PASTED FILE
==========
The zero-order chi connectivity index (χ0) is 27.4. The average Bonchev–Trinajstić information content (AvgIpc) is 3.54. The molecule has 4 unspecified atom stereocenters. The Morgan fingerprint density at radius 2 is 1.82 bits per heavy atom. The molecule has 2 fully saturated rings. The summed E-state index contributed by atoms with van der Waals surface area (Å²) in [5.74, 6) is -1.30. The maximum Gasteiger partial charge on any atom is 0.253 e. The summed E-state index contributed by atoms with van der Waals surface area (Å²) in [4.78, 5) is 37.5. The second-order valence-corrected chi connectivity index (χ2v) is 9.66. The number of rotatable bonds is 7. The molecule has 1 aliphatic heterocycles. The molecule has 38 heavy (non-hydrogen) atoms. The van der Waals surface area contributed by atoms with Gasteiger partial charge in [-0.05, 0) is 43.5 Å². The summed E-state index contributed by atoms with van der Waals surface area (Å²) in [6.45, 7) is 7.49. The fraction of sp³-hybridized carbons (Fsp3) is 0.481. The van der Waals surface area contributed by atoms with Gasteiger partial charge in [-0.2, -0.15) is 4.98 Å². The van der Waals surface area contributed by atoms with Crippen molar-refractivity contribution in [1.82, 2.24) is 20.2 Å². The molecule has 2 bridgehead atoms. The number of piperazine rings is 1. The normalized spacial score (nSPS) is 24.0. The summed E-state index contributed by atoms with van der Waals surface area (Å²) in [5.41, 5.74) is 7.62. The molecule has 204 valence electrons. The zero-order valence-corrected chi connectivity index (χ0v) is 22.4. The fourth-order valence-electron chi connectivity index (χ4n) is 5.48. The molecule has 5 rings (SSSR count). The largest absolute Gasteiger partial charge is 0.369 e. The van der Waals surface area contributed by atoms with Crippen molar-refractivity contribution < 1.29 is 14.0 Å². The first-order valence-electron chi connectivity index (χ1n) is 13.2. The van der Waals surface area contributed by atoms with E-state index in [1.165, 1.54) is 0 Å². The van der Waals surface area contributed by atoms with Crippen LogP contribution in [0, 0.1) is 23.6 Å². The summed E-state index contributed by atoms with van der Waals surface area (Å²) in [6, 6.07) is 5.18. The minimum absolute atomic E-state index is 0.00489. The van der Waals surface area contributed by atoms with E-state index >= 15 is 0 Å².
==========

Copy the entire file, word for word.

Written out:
The zero-order chi connectivity index (χ0) is 27.4. The average Bonchev–Trinajstić information content (AvgIpc) is 3.54. The molecule has 4 unspecified atom stereocenters. The Morgan fingerprint density at radius 2 is 1.82 bits per heavy atom. The molecule has 2 fully saturated rings. The summed E-state index contributed by atoms with van der Waals surface area (Å²) in [5.74, 6) is -1.30. The maximum Gasteiger partial charge on any atom is 0.253 e. The summed E-state index contributed by atoms with van der Waals surface area (Å²) in [4.78, 5) is 37.5. The second-order valence-corrected chi connectivity index (χ2v) is 9.66. The number of rotatable bonds is 7. The molecule has 1 aliphatic heterocycles. The molecule has 38 heavy (non-hydrogen) atoms. The van der Waals surface area contributed by atoms with Gasteiger partial charge in [-0.05, 0) is 43.5 Å². The summed E-state index contributed by atoms with van der Waals surface area (Å²) in [6.45, 7) is 7.49. The fraction of sp³-hybridized carbons (Fsp3) is 0.481. The van der Waals surface area contributed by atoms with Gasteiger partial charge in [-0.2, -0.15) is 4.98 Å². The van der Waals surface area contributed by atoms with Crippen molar-refractivity contribution in [1.82, 2.24) is 20.2 Å². The molecule has 2 bridgehead atoms. The number of piperazine rings is 1. The normalized spacial score (nSPS) is 24.0. The summed E-state index contributed by atoms with van der Waals surface area (Å²) in [5.41, 5.74) is 7.62. The molecule has 204 valence electrons. The zero-order valence-corrected chi connectivity index (χ0v) is 22.4. The fourth-order valence-electron chi connectivity index (χ4n) is 5.48. The molecule has 5 rings (SSSR count). The largest absolute Gasteiger partial charge is 0.369 e. The van der Waals surface area contributed by atoms with Crippen molar-refractivity contribution < 1.29 is 14.0 Å². The first-order valence-electron chi connectivity index (χ1n) is 13.2. The van der Waals surface area contributed by atoms with E-state index in [1.165, 1.54) is 0 Å². The van der Waals surface area contributed by atoms with Crippen LogP contribution in [0, 0.1) is 23.6 Å². The summed E-state index contributed by atoms with van der Waals surface area (Å²) in [6, 6.07) is 5.18. The minimum absolute atomic E-state index is 0.00489. The van der Waals surface area contributed by atoms with E-state index >= 15 is 0 Å².